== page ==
So what's in your CD player right now?

Stephen D. Williams sdw@lig.net
Tue, 12 Mar 2002 12:11:23 -0500


Time-shifting for your own use is obviously completely legal.  Sharing 
the archive that you build up using your own computer and radio is the 
only issue.  I agree that this is a problem, but I don't agree that it 
is 'performing'.  I am talking about 'sharing a time-shifted copy'.  I 
remember reading language about the VCR cases where they specifically 
allowed you to share a videotape with friends and family that were in 
the same viewing area.  I doubt this area can be stretched too much 
however, especially in the current climate.

RIAA would probably try to complain about sharing telemetry about song 
start/stop, title, etc., but in this case they would have a problem 
since the activity supported, timeshifting, is clearly legal.  The play 
details could only be protected via a compilation copyright by the radio 
station (or charting companies), but this seems tenuous and RIAA would 
have no standing.

sdw

carey wrote:

>You said:
>
>"Pros:
>perfectly legal time-shifting, reasonable quality"
>
>Your idea sounds great, save for one potentially large caveat.
>'Broadcasting'.  Once you enter the realm of the masses, you venture
>dangerously close to that other parts of copyright. Specifically, #3 and # 4
>of the 5 enumerated rights:
>
>(3)
>
>to distribute copies or phonorecords of the copyrighted work to the public
>by sale or other transfer of ownership, or by rental, lease, or lending;
>
>(4)
>
>in the case of literary, musical, dramatic, and choreographic works,
>pantomimes, and motion pictures and other audiovisual works, to perform the
>copyrighted work publicly;
>
>http://www4.law.cornell.edu/uscode/17/106.html
>
>If you argue that you're not distributing to the public by sale (tho I would
>argue that it would at least be 'lending' in a very loose sense of the word)
>you are performing.  THis is why radio stations have to pay the ASCAP (which
>is meant theoretically to go to the artists, but we all know otherwise) ,
>and why things like webcasting is under serious contention.
>
>So legally speaking, it probably isn't.  Nice, and a damn good idea (tm) I
>can see.
>
>As far as sharing music, I want one big giant universal itunes directory
>that is ALWAYS on.  *purr*
>
>
>----- Original Message -----
>From: "Stephen D. Williams" <sdw@lig.net>
>To: "carey" <carey@tstonramp.com>
>Cc: <fork@xent.com>
>Sent: Tuesday, March 12, 2002 7:51 AM
>Subject: Re: So what's in your CD player right now?
>
>
>>Shouldn't we share the music we listen to so that we're all exposed to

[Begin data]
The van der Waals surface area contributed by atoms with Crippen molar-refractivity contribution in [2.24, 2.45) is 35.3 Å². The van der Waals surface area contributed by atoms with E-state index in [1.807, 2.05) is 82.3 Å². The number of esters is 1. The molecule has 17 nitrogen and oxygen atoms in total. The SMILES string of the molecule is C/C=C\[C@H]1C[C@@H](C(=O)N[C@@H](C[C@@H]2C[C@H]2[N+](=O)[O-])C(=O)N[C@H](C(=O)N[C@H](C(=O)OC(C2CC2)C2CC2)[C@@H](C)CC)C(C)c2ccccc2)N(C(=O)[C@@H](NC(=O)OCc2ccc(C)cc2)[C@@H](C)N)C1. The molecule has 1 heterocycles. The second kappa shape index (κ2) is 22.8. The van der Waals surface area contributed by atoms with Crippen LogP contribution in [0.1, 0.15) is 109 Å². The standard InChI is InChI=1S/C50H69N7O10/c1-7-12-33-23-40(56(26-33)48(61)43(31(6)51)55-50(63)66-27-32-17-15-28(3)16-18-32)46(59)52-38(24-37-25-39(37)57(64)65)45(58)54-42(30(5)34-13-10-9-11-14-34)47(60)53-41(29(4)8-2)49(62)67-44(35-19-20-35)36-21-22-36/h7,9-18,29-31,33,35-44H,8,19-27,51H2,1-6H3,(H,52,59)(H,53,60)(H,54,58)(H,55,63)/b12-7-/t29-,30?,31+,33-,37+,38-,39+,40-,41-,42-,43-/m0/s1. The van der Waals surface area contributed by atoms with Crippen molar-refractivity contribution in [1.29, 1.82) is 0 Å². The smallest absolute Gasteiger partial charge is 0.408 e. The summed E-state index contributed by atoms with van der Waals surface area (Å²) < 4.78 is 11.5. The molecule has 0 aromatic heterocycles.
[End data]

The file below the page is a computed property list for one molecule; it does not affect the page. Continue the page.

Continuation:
>>more variety?  (I.e. advertisement to a wider audience?)
>>
>>I'd be interested in trying about 75% of the selections below.
>>
>>Now where have I heard this idea before?
>>
>>Broadcast timeshifting MP3 idea:
>>I keep thinking that I need to rig a high quality recording system for
>>broadcast radio.  I would build an easy software package that allows me
>>to quickly identify the start/stop of music or programs and chop them
>>into files, name them, and add them to a collection.  Cons: imperfect
>>lead-in/out, digital-analog-broadcast-analog-digital conversion, Pros:
>>perfectly legal time-shifting, reasonable quality.  Add even a single
>>person at a time in a market generating artist/title/time play points
>>for each monitored station and you have MP3 labelling.  For that matter,
>>the start/stop times could be shared legally which would allow automatic
>>parsing on everyone's copy of the music.
>>
>>Additionally, I believe it is legal to share timeshifted material with
>>others in the same 'market'.  In other words, if they could have heard
>>it the same way you did, you can share with them.
>>
>>sdw
>>
>>carey wrote:
>>
>>>This is indeed a bitless comment, but for the past week I've been fidgety
>>>
>to
>
>>>get into new music.  Friends keep remarking that my style and choices are
>>>dull, and for once, I'm starting to agree with them.  I've gotten myself
>>>into a drum n' bass rut, and so, in search of a more varied musical
>>>selection, I come to FoRK.
>>>
>>>I'm curious what y'all are listening to, what gets your rocks off
>>>
>musically.
>
>>>I miss the days when Jim would post the KUCI top 10's -- that was always
>>>
>a
>
>>>fun way to variate musical choice,  so consider this an exercise in
>>>listmaking.
>>>
>>>Perhaps the FoRK Top (x)?
>>>
>>>To be fair, I'll start out:
>>>
>>>Arabian Travels -- A six Degrees collection (fun fun mixes of middle
>>>
>eastern
>
>>>background music on top of electronic beats)
>>>
>>>Amon Tobin - Supermodified
>>>Amon Tobin - Bricolage
>>>Trik Turner - Trik Turner (was originally seeking something else, and was
>>>nonetheless pleasantly surprised
>>>Janis Joplin - Best of
>>>Frank Sinatra - Come fly with me
>>>Cowboy Bebop - OST (Anime goodness from Kanno, Yoko)
>>>
>>>:-)
>>>-BB
>>>
>>>
>>>
>>>http://xent.com/mailman/listinfo/fork
>>>
>>--
>>sdw@lig.net http://sdw.st
>>Stephen D. Williams 43392 Wayside Cir,Ashburn,VA 20147-4622
>>703-724-0118W 703-995-0407Fax Dec2001
>>
>>
>>
>>

-- 
sdw@lig.net http://sdw.st
Stephen D. Williams 43392 Wayside Cir,Ashburn,VA 20147-4622
703-724-0118W 703-995-0407Fax Dec2001